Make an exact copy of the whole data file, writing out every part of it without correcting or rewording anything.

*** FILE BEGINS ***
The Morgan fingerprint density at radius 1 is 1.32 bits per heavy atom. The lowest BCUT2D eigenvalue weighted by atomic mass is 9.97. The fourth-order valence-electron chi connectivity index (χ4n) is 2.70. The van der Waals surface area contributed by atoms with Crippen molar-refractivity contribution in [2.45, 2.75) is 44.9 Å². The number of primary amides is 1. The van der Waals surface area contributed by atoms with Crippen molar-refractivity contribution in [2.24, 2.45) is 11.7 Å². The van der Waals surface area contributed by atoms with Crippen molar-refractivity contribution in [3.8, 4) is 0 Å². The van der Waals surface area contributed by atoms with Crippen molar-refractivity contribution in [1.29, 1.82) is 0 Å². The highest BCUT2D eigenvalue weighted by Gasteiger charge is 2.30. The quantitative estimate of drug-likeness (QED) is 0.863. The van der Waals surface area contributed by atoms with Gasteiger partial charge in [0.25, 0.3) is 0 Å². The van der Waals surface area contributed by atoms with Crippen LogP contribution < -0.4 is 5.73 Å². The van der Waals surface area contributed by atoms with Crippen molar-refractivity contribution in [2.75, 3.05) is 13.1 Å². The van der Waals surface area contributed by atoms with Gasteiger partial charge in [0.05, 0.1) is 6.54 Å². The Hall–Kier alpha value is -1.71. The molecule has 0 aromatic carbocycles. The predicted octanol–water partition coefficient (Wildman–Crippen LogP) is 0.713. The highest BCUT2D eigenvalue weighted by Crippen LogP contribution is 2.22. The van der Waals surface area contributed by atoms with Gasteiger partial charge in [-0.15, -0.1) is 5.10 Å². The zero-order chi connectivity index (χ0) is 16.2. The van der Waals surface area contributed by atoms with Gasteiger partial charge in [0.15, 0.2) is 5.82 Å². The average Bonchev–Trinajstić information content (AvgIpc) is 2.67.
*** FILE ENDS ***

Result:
The Morgan fingerprint density at radius 1 is 1.32 bits per heavy atom. The lowest BCUT2D eigenvalue weighted by atomic mass is 9.97. The fourth-order valence-electron chi connectivity index (χ4n) is 2.70. The van der Waals surface area contributed by atoms with Crippen molar-refractivity contribution in [2.45, 2.75) is 44.9 Å². The number of primary amides is 1. The van der Waals surface area contributed by atoms with Crippen molar-refractivity contribution in [2.24, 2.45) is 11.7 Å². The van der Waals surface area contributed by atoms with Crippen molar-refractivity contribution in [3.8, 4) is 0 Å². The van der Waals surface area contributed by atoms with Crippen molar-refractivity contribution in [1.29, 1.82) is 0 Å². The highest BCUT2D eigenvalue weighted by Gasteiger charge is 2.30. The quantitative estimate of drug-likeness (QED) is 0.863. The van der Waals surface area contributed by atoms with Gasteiger partial charge in [0.25, 0.3) is 0 Å². The van der Waals surface area contributed by atoms with Crippen LogP contribution < -0.4 is 5.73 Å². The van der Waals surface area contributed by atoms with Crippen molar-refractivity contribution in [2.75, 3.05) is 13.1 Å². The van der Waals surface area contributed by atoms with Gasteiger partial charge in [0.05, 0.1) is 6.54 Å². The Hall–Kier alpha value is -1.71. The molecule has 0 aromatic carbocycles. The predicted octanol–water partition coefficient (Wildman–Crippen LogP) is 0.713. The highest BCUT2D eigenvalue weighted by Crippen LogP contribution is 2.22. The van der Waals surface area contributed by atoms with Gasteiger partial charge in [-0.15, -0.1) is 5.10 Å². The zero-order chi connectivity index (χ0) is 16.2. The van der Waals surface area contributed by atoms with Gasteiger partial charge in [0.15, 0.2) is 5.82 Å². The average Bonchev–Trinajstić information content (AvgIpc) is 2.67.